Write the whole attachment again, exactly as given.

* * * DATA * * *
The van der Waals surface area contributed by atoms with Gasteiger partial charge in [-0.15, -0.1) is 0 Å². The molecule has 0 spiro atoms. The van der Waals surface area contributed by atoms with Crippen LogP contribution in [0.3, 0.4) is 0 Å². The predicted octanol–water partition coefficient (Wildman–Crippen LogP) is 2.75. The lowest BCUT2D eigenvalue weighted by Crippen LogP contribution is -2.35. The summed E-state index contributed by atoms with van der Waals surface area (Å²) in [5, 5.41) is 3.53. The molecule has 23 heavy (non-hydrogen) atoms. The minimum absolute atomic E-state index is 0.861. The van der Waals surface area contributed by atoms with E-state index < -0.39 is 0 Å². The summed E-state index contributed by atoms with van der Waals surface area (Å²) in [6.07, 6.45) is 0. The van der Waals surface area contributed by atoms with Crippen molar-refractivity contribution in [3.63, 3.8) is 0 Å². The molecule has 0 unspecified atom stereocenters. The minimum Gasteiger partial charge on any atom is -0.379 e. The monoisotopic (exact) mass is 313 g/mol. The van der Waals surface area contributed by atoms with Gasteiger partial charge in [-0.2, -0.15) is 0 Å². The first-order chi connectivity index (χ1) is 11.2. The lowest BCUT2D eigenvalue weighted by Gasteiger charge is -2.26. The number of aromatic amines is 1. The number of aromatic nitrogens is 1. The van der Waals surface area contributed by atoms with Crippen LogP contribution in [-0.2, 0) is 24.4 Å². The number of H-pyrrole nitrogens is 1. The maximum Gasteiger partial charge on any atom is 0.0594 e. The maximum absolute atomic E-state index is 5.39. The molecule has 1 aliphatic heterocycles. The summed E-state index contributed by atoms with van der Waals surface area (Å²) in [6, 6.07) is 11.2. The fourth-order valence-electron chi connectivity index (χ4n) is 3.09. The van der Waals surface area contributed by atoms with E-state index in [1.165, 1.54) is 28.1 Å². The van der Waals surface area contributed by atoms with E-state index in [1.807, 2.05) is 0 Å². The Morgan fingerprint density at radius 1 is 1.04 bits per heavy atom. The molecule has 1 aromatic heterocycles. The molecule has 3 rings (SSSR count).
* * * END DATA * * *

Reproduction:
The van der Waals surface area contributed by atoms with Gasteiger partial charge in [-0.15, -0.1) is 0 Å². The molecule has 0 spiro atoms. The van der Waals surface area contributed by atoms with Crippen LogP contribution in [0.3, 0.4) is 0 Å². The predicted octanol–water partition coefficient (Wildman–Crippen LogP) is 2.75. The lowest BCUT2D eigenvalue weighted by Crippen LogP contribution is -2.35. The summed E-state index contributed by atoms with van der Waals surface area (Å²) in [5, 5.41) is 3.53. The molecule has 23 heavy (non-hydrogen) atoms. The minimum absolute atomic E-state index is 0.861. The van der Waals surface area contributed by atoms with E-state index < -0.39 is 0 Å². The summed E-state index contributed by atoms with van der Waals surface area (Å²) in [6.07, 6.45) is 0. The van der Waals surface area contributed by atoms with Crippen molar-refractivity contribution in [3.63, 3.8) is 0 Å². The molecule has 0 unspecified atom stereocenters. The minimum Gasteiger partial charge on any atom is -0.379 e. The monoisotopic (exact) mass is 313 g/mol. The van der Waals surface area contributed by atoms with Gasteiger partial charge in [-0.2, -0.15) is 0 Å². The first-order chi connectivity index (χ1) is 11.2. The lowest BCUT2D eigenvalue weighted by Gasteiger charge is -2.26. The number of aromatic amines is 1. The number of aromatic nitrogens is 1. The van der Waals surface area contributed by atoms with Crippen LogP contribution in [-0.2, 0) is 24.4 Å². The number of H-pyrrole nitrogens is 1. The maximum Gasteiger partial charge on any atom is 0.0594 e. The maximum absolute atomic E-state index is 5.39. The molecule has 1 aliphatic heterocycles. The summed E-state index contributed by atoms with van der Waals surface area (Å²) in [6, 6.07) is 11.2. The fourth-order valence-electron chi connectivity index (χ4n) is 3.09. The van der Waals surface area contributed by atoms with E-state index in [1.165, 1.54) is 28.1 Å². The van der Waals surface area contributed by atoms with E-state index in [1.807, 2.05) is 0 Å². The Morgan fingerprint density at radius 1 is 1.04 bits per heavy atom. The molecule has 1 aromatic heterocycles. The molecule has 3 rings (SSSR count).